As we await the verdict, these comments are ‘not helpful’
The pandemic, the death of George Floyd, the trial of Derek Chauvin and now the death of Daunte Wright have put the state of Minnesota and its people under a…
Liberal Twitter is obsessed with the home addresses of rioters who looted and burned down Minneapolis last summer. The narrative goes something like this: It wasn’t just people from Minneapolis who burned down their own city. Rioters came from all over — the suburbs, Greater Minnesota, even from other states.
First, it’s not true. Second, it’s not even the point.
Gov. Walz began the narrative in real time, stating on May 30, 2020 that white supremacists and even the drug cartels were responsible for the violence. “I think our best estimate of what we heard are about 20 percent are Minnesotans, and 80 percent are outside,” Gov. Walz said at the time, repeating the unproven allegation.
It didn’t take long for the facts to come out, including this report from KARE 11:
Walz had to walk it back a few days later admitting that he “may have been overly optimistic in [my] hope that it wasn’t Minnesotans doing the worst damage.”
But the damage was done. The lie dominated the headlines and his loyal followers picked up and repeated the message over and over again, even though the facts didn’t back up the lie. Sound familiar?
When one of the rioters was identified from the Brainerd Lakes area (home of Senate Majority Leader Paul Gazelka) the liberals pounced: “It was Paul Gazelka’s people who did this!” Therefore, the whole state should pay to rebuild Minneapolis.
The liberal “big lie” continues even today on Twitter from DFL State Senators:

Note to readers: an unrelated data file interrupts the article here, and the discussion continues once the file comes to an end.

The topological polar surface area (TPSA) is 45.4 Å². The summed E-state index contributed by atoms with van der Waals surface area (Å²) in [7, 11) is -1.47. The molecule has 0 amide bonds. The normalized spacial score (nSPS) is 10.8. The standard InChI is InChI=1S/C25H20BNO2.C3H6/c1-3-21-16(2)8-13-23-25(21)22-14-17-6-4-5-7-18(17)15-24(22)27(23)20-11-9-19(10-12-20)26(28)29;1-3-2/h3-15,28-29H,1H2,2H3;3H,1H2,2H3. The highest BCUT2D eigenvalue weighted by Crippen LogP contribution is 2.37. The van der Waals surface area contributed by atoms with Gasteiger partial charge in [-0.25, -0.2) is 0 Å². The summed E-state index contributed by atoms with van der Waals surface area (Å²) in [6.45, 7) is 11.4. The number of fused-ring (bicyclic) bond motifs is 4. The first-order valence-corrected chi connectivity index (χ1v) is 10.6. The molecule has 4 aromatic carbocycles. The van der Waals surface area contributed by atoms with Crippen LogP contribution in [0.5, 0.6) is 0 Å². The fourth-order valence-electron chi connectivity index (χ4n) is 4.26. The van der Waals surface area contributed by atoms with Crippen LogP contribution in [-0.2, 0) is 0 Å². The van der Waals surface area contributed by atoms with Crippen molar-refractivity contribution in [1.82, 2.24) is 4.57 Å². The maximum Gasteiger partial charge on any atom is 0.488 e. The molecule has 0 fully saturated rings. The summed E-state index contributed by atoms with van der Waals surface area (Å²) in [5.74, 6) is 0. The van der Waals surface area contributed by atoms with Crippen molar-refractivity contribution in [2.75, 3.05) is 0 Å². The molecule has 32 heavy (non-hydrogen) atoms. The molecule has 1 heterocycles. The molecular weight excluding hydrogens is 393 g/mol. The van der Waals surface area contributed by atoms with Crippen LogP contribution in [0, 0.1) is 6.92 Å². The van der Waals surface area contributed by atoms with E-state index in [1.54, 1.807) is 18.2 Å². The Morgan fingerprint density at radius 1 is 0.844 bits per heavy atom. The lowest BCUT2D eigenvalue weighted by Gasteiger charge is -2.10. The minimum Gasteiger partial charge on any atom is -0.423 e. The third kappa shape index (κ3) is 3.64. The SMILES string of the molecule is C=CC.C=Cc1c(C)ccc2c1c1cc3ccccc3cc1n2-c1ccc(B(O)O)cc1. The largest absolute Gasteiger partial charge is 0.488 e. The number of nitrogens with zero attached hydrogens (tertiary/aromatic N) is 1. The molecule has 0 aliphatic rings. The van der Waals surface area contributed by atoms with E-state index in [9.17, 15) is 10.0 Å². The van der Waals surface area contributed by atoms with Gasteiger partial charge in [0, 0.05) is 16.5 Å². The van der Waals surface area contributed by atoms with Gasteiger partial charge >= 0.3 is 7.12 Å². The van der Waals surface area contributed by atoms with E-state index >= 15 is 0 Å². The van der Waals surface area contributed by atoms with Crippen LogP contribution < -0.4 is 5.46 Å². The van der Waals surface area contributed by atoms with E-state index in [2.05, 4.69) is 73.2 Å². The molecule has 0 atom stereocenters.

Never mind her comment about “mostly peaceful protesters.” Sen. Murphy repeats the lie that white nationalists who live far from Minneapolis were responsible for the riots.
According to the Review of Lawlessness and Government Responses to Minnesota’s 2020 Riots from the Minnesota Senate Judiciary and Transportation Committees:
Over 77% of those arrested were from the Metro area of Minnesota of which over 56% were from the City of Minneapolis; a little over 15% were from out of state; and a total of 5% came from Greater Minnesota
The data is clear – an overwhelming majority of rioters were locals.
But that’s not even the point
Conservatives’ main problem with the riots is a lack of leadership on the part of Gov. Tim Walz and Mayor Jacob Frey. We don’t want to pay to rebuild the city because we hold their leadership responsible for what happened. It wasn’t an act of God like a flood or a fire. Yes, the rioters have to be held accountable for their actions, but most of the property damage can be attributed to the fact that Tim Walz froze for two days and the city burned down.
Senator Scott Newman, Chairman of the Senate Transportation Committee and co-author of the Senate report on the riots concluded:
“It is clear there were opportunities early on to avoid that level of desperation and danger, but poor decision-making and an alarming leadership vacuum caused the situation to spiral into the dire events we all witnessed.”